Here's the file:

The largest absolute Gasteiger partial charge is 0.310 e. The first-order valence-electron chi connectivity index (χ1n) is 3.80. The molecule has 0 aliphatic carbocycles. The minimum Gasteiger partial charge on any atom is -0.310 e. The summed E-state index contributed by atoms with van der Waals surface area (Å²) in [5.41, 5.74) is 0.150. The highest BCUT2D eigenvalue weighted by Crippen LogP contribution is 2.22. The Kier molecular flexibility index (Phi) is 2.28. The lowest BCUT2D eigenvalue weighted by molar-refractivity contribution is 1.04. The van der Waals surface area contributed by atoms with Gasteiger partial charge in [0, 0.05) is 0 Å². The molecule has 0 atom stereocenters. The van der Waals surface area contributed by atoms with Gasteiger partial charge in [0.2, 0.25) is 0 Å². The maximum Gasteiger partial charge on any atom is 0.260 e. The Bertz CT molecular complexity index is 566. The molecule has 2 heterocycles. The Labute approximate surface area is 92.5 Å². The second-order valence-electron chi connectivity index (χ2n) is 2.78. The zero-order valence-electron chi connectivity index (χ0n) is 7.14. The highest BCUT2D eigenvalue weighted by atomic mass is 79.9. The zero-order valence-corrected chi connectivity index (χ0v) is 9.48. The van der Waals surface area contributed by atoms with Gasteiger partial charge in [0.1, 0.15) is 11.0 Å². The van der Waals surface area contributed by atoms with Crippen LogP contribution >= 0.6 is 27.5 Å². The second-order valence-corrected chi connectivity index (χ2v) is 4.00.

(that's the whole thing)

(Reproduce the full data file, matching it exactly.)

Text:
The largest absolute Gasteiger partial charge is 0.310 e. The first-order valence-electron chi connectivity index (χ1n) is 3.80. The molecule has 0 aliphatic carbocycles. The minimum Gasteiger partial charge on any atom is -0.310 e. The summed E-state index contributed by atoms with van der Waals surface area (Å²) in [5.41, 5.74) is 0.150. The highest BCUT2D eigenvalue weighted by Crippen LogP contribution is 2.22. The Kier molecular flexibility index (Phi) is 2.28. The lowest BCUT2D eigenvalue weighted by molar-refractivity contribution is 1.04. The van der Waals surface area contributed by atoms with Gasteiger partial charge in [0, 0.05) is 0 Å². The molecule has 0 atom stereocenters. The van der Waals surface area contributed by atoms with Gasteiger partial charge in [0.2, 0.25) is 0 Å². The maximum Gasteiger partial charge on any atom is 0.260 e. The Bertz CT molecular complexity index is 566. The molecule has 2 heterocycles. The Labute approximate surface area is 92.5 Å². The second-order valence-electron chi connectivity index (χ2n) is 2.78. The zero-order valence-electron chi connectivity index (χ0n) is 7.14. The highest BCUT2D eigenvalue weighted by atomic mass is 79.9. The zero-order valence-corrected chi connectivity index (χ0v) is 9.48. The van der Waals surface area contributed by atoms with Gasteiger partial charge in [0.1, 0.15) is 11.0 Å². The van der Waals surface area contributed by atoms with Crippen LogP contribution >= 0.6 is 27.5 Å². The second-order valence-corrected chi connectivity index (χ2v) is 4.00.